By Mike Marsh
Setting out his decoys on a public area in Michigan, Jeremy Tilly looked forward to the coming sunrise. Only a year old, his female yellow Lab, Skye, was in her first hunting season. It was cloudy and a breeze was blowing, good duck hunting weather in Michigan.
“It was more of a dog training morning than a hunting morning,” Tilly said. “I wanted her to see some ducks and be able to mark them, so she was sitting up on the pod where she could see everything that was going on.”
The long point where he had set up his boat blind was a notorious hangout for ringnecks and bluebills. It wasn’t long before he heard the sound of wings ripping wind. The flock of bluebills was two-dozen strong. He let them make two passes over the decoys before firing. Knocking two of them down, he sent Skye out to retrieve.
Tilly admits last year’s hunting season wasn’t the best due to high water levels. In fact, the aroma of gunpowder smoke and watching Skye chase cripples that day was the highlight of his fall. His success continued when the weather turned cold and everything began to freeze, compelling him to leave the young Lab at home. With the onset of wintery weather, he added flocks of Canada geese and mallards to the list of waterfowl duped by his latest boat blind.
One Man's Trash...
Tilly is a 38-year-old shop teacher at Brandywine High School in Niles, Michigan, (he lives in Berrien Springs). He has been hunting waterfowl for 26 years and started hunting with his father, Dave, and his uncles. Most of his hunts take place in southwest Michigan.
He sets 18 mallard and 24 ringneck and bluebill decoys. One of his passions is refurbishing Herter’s burlap-wrapped decoys. He shoots a Benelli Super Black Eagle stoked with Kent Fasteel No. 2s, and hunts small public areas near home that have water less than four feet deep. A few years ago, he began hunting for a used boat with the idea of patterning it after an old 14-foot The Duck Boat Company boat he owns that works well in shallow water.
“I wanted a fiberglass boat and found a 12-foot rowboat a guy was selling in his yard for $100,” Tilly said. “I cut the fiberglass seats out. Then I determined the waterline with it loaded and cut the sides down to within six inches of the waterline.”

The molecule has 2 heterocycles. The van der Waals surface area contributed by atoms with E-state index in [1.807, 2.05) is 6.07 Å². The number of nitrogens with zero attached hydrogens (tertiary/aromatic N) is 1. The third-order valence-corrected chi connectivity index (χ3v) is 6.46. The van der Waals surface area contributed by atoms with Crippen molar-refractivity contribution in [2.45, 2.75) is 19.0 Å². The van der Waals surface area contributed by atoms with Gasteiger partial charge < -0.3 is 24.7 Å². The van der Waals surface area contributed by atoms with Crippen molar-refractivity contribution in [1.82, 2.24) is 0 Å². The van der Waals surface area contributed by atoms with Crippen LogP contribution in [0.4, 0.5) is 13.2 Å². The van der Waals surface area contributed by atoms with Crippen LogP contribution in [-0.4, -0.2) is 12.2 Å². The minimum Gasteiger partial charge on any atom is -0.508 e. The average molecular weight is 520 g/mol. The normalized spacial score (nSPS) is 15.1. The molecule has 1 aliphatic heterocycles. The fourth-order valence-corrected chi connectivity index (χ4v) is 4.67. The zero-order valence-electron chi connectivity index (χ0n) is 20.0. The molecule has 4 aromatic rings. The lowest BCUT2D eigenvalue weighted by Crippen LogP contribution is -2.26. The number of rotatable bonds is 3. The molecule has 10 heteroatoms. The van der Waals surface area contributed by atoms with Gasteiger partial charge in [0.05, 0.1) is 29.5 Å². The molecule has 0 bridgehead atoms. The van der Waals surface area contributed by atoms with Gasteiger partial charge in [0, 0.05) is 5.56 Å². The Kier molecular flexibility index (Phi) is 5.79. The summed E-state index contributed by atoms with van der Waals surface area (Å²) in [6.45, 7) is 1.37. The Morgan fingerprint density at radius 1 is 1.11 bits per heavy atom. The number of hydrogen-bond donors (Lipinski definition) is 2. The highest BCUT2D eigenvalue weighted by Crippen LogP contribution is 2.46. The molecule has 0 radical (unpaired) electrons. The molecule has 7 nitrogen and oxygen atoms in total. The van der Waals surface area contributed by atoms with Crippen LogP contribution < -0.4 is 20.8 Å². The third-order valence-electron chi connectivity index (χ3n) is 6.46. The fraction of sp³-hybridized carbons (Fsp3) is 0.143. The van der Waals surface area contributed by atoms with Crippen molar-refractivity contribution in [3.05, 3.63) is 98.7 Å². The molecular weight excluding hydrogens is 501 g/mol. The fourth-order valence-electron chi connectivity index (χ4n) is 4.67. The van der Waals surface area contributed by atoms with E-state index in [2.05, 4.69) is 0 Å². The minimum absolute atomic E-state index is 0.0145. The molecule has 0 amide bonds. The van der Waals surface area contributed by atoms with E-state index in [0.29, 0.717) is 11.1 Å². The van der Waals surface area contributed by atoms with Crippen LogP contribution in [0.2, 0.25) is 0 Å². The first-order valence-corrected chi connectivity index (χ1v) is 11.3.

He framed the top edges of the gunwales with pine 1x2s, screwing and gluing them in place and cutting off the points of the screws that penetrated through to the interior. Then he built a frame for the blind that angles inward, using pine 1x2s and 2x2s, with the lateral and horizontal corners reinforced with ¾” marine-grade plywood triangles. The skin is 1/4” flooring underlayment, screwed and glued over the frame.
Tilly covered the blind with six-ounce fiberglass cloth and epoxy resin. Then he coated the floor with pickup truck bed liner. The floor is solid enough to stand on without flexing, so no additional reinforcement was required.
He camouflaged the blind by covering it with marsh grass. To hold the grass in place, he added wooden rails along the blind sides. The space between the rail and blind skin is just wide enough for his fingers. He also secured the grass at the top with parachute cord woven into holes drilled in the blind. He put the grass under the cord and grass rails then tightened the loops to cinch it.
Tilly sits on a three-gallon bucket when he is hunting and can shoot standing up or seated. The upper halves of the blind connect to the lower halves with hinges. When the blind sides are up, the grass comes up to his shoulders. He can shoot with the sides up or down. To hunt, he slides the boat on the shore.
He has a push pole aboard to maneuver the boat and two folding kayak anchors to secure it. The trailer is a used 14-foot rowboat trailer and he replaced its lights, bunks and guides.
When the blind sides are down, they rest horizontally on the grass rails, creating a shelf for his Canada goose decoys. He stores his duck decoys on one side of the blind, behind a 1000-denier Cordura Nylon curtain. Parachute cord woven into holes along the bottom holds the bottom taut, securing the decoys like a cargo net. Another length of parachute cord threaded into the top edge loops over eyehooks screwed to the frame. When setting decoys, he unhooks the upper cord and the curtain falls to the floor.
The pod serves several functions, but it is mainly a dog platform. The dog sits in the open or inside a GHG Ground Force dog blind. It also adds flotation to support the dog’s weight as well as the weight of a 9.9-hp Mercury two-stroke outboard.
The pod is ¾” marine-grade plywood and extends 20" behind the transom. The top deck is the same height as the cut-down stern. It has three compartments, with the outer two foam-filled. The interior compartment has a PVC pipe extension of the original boat’s drain. The motor mount is a double thickness of plywood extending above the pod. Tilly bolted and glued the pod to the stern. All components were glued and screwed together and covered it with fiberglass cloth and epoxy resin.
“This is the fifth duck boat I’ve built,” Tilly said. “This one is so much fun to hunt that I can’t wait to take my two-year-old daughter, Remington, and my three-year old son, Drake.”